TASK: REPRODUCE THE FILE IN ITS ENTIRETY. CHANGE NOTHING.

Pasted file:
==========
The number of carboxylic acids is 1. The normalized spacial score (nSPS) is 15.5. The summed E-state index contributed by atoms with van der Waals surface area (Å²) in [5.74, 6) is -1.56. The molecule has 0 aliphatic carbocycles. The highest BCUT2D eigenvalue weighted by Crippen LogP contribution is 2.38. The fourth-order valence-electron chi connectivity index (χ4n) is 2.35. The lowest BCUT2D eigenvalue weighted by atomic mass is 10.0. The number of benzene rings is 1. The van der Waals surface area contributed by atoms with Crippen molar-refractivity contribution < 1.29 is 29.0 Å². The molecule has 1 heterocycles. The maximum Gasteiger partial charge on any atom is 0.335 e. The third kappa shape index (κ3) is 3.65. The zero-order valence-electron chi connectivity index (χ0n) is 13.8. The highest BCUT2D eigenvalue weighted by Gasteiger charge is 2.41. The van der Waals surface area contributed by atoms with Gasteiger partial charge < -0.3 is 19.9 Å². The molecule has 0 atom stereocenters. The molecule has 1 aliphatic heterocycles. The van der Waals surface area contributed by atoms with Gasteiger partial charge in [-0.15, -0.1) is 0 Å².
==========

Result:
The number of carboxylic acids is 1. The normalized spacial score (nSPS) is 15.5. The summed E-state index contributed by atoms with van der Waals surface area (Å²) in [5.74, 6) is -1.56. The molecule has 0 aliphatic carbocycles. The highest BCUT2D eigenvalue weighted by Crippen LogP contribution is 2.38. The fourth-order valence-electron chi connectivity index (χ4n) is 2.35. The lowest BCUT2D eigenvalue weighted by atomic mass is 10.0. The number of benzene rings is 1. The van der Waals surface area contributed by atoms with Crippen molar-refractivity contribution < 1.29 is 29.0 Å². The molecule has 1 heterocycles. The maximum Gasteiger partial charge on any atom is 0.335 e. The third kappa shape index (κ3) is 3.65. The zero-order valence-electron chi connectivity index (χ0n) is 13.8. The highest BCUT2D eigenvalue weighted by Gasteiger charge is 2.41. The van der Waals surface area contributed by atoms with Gasteiger partial charge < -0.3 is 19.9 Å². The molecule has 0 atom stereocenters. The molecule has 1 aliphatic heterocycles. The van der Waals surface area contributed by atoms with Gasteiger partial charge in [-0.15, -0.1) is 0 Å².